Redefining Leadership Presence
“Great leaders don’t need to act tough. Their confidence and humility serve to underscore their toughness.”
The nature of law enforcement demands that those in a position of rank or authority maintain a “command presence” to be effective. This involves “essentially presenting yourself as someone in authority, trusted and respected.”2 On the street, officers learn to exude control, fearlessness, and an air of confidence and authority at all times. Research has shown that this helps keep them safe because they less likely will be confronted if they maintain this command presence.3
Law enforcement leaders need to have discussions with their personnel regarding when and how to effect a command presence. Unfortunately, it appears that there often may exist a one-size-fits-all method to how police departments approach both the definition and use of command presence among officers. This has been determined, in part, by law enforcement culture and expectations of the past.
However, what if we redefined command presence within agencies in terms of “command being present”? In this mind-set, strength and authority involve the ability to communicate and connect with self-confidence and humility and to use empathy while exuding care and compassion for others. This newly defined presence within police organizations would look and feel different from the command presence needed on the street. What would the effects be on morale, engagement, and performance? How would the climate change? According to research, the effects would be transformational.4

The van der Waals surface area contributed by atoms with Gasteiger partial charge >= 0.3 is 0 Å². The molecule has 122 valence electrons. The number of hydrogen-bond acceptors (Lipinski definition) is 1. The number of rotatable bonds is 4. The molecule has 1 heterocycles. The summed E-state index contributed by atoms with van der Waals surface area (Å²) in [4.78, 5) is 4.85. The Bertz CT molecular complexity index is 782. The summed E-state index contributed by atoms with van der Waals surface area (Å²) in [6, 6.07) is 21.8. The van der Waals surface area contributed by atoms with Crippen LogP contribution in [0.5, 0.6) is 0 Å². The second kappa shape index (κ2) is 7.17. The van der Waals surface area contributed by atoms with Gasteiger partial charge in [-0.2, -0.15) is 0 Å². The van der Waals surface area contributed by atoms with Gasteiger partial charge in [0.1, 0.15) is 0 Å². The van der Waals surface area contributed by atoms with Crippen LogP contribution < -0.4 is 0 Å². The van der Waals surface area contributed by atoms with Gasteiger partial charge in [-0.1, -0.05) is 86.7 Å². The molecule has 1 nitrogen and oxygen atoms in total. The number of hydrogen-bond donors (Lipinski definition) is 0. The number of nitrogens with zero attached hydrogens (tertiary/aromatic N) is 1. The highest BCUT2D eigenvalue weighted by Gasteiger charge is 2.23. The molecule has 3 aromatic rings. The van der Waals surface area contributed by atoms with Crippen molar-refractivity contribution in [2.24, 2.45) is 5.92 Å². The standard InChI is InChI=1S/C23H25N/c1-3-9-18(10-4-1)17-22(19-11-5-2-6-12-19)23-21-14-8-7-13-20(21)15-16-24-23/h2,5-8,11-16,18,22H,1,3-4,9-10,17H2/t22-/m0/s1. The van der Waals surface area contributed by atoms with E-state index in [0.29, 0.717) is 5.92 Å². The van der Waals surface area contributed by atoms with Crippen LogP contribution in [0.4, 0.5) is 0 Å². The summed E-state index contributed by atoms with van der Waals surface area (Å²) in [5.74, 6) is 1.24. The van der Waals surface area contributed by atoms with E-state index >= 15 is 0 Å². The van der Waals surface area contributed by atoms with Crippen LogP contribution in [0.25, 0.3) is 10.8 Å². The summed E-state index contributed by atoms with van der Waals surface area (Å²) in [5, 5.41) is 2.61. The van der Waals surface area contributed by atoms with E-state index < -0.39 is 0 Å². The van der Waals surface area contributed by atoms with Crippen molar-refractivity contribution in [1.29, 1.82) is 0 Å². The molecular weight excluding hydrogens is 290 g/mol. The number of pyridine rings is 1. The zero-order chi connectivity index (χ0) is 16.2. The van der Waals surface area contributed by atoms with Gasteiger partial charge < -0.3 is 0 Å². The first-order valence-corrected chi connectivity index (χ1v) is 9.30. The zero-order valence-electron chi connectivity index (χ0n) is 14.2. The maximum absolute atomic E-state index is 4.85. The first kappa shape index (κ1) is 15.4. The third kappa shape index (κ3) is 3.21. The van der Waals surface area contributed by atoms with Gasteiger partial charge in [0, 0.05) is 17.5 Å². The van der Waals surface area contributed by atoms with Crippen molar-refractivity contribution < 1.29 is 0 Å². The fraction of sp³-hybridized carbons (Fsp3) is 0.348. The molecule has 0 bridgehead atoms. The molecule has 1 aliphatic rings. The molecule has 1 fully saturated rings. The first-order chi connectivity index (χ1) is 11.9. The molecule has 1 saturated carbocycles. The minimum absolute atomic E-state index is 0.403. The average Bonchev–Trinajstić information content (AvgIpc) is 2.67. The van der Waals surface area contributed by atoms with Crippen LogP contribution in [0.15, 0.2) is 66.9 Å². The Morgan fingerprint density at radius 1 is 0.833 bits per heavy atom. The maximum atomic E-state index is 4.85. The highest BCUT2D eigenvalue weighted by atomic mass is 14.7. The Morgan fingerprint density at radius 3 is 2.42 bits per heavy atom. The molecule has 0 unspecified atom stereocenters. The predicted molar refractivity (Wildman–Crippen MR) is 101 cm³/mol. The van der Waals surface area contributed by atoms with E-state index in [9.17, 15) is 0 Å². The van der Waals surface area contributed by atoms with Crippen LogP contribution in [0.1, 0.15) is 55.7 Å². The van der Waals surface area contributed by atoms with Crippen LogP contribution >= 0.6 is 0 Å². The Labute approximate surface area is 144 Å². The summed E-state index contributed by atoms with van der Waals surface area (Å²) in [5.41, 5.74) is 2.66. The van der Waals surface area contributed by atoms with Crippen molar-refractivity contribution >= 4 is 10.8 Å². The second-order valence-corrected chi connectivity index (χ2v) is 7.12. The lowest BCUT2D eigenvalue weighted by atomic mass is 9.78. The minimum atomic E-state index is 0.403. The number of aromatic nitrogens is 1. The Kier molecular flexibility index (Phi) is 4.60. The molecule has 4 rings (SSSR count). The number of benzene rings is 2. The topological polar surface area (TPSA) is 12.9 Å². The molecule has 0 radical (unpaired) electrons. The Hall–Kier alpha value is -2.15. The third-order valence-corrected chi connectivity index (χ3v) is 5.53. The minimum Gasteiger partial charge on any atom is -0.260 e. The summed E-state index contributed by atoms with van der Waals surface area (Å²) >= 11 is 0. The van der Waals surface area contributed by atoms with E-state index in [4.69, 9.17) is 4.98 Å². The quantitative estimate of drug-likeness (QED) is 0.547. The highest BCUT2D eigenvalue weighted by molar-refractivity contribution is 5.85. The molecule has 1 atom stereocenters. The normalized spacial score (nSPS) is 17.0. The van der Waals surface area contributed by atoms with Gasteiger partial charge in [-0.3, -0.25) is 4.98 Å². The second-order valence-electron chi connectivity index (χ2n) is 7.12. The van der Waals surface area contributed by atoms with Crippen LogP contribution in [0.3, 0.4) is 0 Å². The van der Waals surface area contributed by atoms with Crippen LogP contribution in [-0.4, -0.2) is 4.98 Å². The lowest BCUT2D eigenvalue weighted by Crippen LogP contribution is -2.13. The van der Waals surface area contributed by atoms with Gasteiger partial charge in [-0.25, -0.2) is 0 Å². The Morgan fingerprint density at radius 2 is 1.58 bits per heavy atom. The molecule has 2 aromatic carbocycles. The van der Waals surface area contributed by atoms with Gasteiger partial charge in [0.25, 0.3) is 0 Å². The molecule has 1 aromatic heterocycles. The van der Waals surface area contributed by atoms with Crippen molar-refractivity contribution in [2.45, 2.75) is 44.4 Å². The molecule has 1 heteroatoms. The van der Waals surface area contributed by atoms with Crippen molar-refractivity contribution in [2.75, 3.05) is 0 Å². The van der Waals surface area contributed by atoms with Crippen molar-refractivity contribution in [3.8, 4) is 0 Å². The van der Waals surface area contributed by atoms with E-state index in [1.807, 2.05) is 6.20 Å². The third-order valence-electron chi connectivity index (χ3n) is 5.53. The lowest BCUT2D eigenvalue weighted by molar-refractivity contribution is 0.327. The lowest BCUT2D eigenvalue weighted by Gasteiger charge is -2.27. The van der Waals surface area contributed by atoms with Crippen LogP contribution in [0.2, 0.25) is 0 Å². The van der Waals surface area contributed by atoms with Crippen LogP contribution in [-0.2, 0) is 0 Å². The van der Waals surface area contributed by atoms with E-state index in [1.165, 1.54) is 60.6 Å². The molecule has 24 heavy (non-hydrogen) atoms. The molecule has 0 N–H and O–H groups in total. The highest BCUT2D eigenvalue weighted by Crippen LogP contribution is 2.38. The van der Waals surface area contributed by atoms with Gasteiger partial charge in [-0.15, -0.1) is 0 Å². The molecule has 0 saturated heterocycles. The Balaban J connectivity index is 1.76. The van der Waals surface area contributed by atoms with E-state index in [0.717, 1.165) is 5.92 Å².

Studies also inform us that the difference between good and great leaders is their level of emotional intelligence, or the capacity to be aware of, control, and express their emotions, and ability to handle interpersonal relationships judiciously and empathetically.5 That sounds much like the concept of command being present in law enforcement. It represents a different way of connecting, motivating, supporting, and inspiring toward a common goal or vision, a hard-right turn from what we see as use of command presence on the streets. Leaders maintain their presence while conveying caring, compassion, and empathy. They have difficult conversations while maintaining an emotional and social connection with their people.
Police leaders may consider and accept that a different way of leading inside their departments is needed and that emotional intelligence is a key to making that shift. Fortunately, emotionally intelligent leadership is something that can be measured, assessed, groomed, learned, coached, and cultivated.
Marian Elizabeth “Beth” Coleman, an instructor in the Leadership Programs and Instruction Unit at the FBI Academy, prepared this Leadership Spotlight. She can be reached at firstname.lastname@example.org.
1 Simon Sinek, Leaders Eat Last: Why Some Teams Pull Together and Others Don’t (New York, NY: Penguin Random House, 2014).
2 Heather M. Zoller and Gail Fairhurst, “Resistance Leadership: The Overlooked Potential in Critical Organization and Leadership Studies,” abstract, Human Relations 60, no. 9 (September 2007): 1331-1360, accessed December 18, 2019, https://www.researchgate.net/publication/211396657_Resistance_leadership_The_overlooked_potential_in_critical_organization_and_leadership_studies.
3 Travis Bradberry and Jean Greaves, “Heartless Bosses?” Harvard Business Review, December 2005, accessed December 18, 2019, https://hbr.org/2005/12/heartless-bosses.
4 Mitch Javidi and Brian Ellis, “Capturing the Moment: Counter-VUCA Leadership for 21st Century Policing,” Law Enforcement Today, September 15, 2016, accessed December 18, 2019, https://www.lawenforcementtoday.com/capturing-the-moment-counter-vuca-leadership-for-21st-century-policing/.
5 Michael Schneider, “A Google Study Revealed That the Best Managers Use Emotional Intelligence and Share This 1 Trait,” Inc., November 16, 2017, accessed December 16, 2019, https://www.inc.com/michael-schneider/a-google-study-revealed-that-best-managers-use-emotional-intelligence-share-this-1-trait.html.